- A parent has submitted exemption applications more than 6 weeks ago, but the Ministry has not yet finished processing them. This family was anticipating being approved and beginning homeschooling from the beginning of Term 1. They've got all the books and everything set up ready to go. If they send their kids back to school, then it may only be literally days, or a couple more weeks, before they are approved, and would be taken back out of school. Sending them seems disruptive both to the student and to the school (as well as unnecessarily expensive if new school uniforms/stationery/fees are needed). Perhaps the family can discuss this with the school, and the school may be supportive of this, either marking this as acceptable alternative tuition as discussed in my truancy article linked above, or marking them as unjustified absence, but with no intention to refer the family to attendance services as long as the exemptions come through in the near future.
- A family has a medically vulnerable person and has genuine concerns about COVID, not wanting to send their kids to school until things settle down. According to the Ministry bulletin quoted above, schools may be able to provide alternative learning options for them. This could be instead of transitioning to homeschooling, or while transitioning to homeschooling if they plan to keep them at home in the longer term.
- A family has not yet submitted exemption applications; they recognise that it will take some time before they have the exemptions, and decide to send their children to school until they are received. This is sensible and appropriate unless there are reasons they cannot or should not be at school, such as health and safety reasons, mental well being issues etc, in which case they should likely talk to their doctor about a medical certificate in the meantime.
- A family has submitted applications recently; it may be a while until they receive the exemptions, but they believe they have genuine reasons for not sending the children to school in the meantime. Depending on the circumstances, they may be able to discuss this with the school, or a medical professional and come to some agreement.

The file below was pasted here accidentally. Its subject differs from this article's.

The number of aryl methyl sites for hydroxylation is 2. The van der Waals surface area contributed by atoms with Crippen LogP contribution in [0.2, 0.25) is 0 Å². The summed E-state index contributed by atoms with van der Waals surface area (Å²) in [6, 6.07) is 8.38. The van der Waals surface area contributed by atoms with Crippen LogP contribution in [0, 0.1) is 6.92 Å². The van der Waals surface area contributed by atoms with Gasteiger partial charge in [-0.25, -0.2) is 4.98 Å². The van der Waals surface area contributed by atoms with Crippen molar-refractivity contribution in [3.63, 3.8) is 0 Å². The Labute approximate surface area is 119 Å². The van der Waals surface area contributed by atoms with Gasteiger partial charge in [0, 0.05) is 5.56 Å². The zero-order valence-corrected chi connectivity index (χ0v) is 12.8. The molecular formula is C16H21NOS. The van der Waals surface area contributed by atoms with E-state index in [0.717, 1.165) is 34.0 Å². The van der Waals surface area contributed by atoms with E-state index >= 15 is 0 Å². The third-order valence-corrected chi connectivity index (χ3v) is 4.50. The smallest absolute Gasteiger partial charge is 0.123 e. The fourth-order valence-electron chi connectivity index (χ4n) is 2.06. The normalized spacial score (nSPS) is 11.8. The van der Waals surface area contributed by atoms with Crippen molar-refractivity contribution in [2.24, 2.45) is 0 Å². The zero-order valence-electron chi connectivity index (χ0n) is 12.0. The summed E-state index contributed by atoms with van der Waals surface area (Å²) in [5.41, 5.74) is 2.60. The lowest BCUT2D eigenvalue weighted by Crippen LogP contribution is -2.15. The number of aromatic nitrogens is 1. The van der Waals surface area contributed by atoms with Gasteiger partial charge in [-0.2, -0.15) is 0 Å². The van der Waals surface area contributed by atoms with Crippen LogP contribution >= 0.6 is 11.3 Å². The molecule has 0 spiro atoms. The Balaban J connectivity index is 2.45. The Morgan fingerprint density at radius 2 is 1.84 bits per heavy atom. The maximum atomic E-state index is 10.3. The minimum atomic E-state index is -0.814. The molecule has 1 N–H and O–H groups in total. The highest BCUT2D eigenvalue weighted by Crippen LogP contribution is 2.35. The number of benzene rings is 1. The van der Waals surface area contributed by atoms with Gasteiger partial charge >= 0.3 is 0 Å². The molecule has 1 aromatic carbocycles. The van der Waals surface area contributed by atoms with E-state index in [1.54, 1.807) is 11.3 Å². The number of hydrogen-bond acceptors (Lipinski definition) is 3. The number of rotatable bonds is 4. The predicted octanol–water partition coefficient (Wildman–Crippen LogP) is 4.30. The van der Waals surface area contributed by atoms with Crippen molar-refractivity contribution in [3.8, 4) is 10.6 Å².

- A family strongly feels that, though they need to wait upon the exemptions, that their duty of care to their children's wellbeing and best interests means that they are not able to send them to school in the interim. Despite the school being unsupportive of this, they make this choice, knowing that they may be followed up by attendance services, and could potentially face prosecution, though this usually only occurs in extreme or long-running situations. (For more on how that works, see HERE). This family would, if they have not already, get their exemption applications completed and submitted asap. Attendance Services, if they become involved, may apply commonsense by seeing that the family is genuinely working on/awaiting the application process, and has made this decision based upon what they believe is best for their children, and therefore taking no further action other than ensuring the exemption was approved in due course, so they can close their file.
The bottom line is, every family should do their best to remain within the letter of the law if at all possible. However, sometimes circumstances result in a wee bit of colouring outside of the lines during a transition phase. If that occurs, it should be kept to the shortest time possible, and reasonable communication should be maintained with others involved, such as the school, Attendance Services or whomever. It is very unlikely that the Ministry will be rushing to prosecute anyone who is genuinely transitioning from school to home education. However, if families take their kids out of school for long periods without gaining an exemption, that would be a completely different situation.
Does Red Level mean I don't have to send my kids?
However, as noted in the Ministry's bulletin to school leaders quoted above, schools may be able to offer alternative learning options if parents are concerned about their children attending during the pandemic.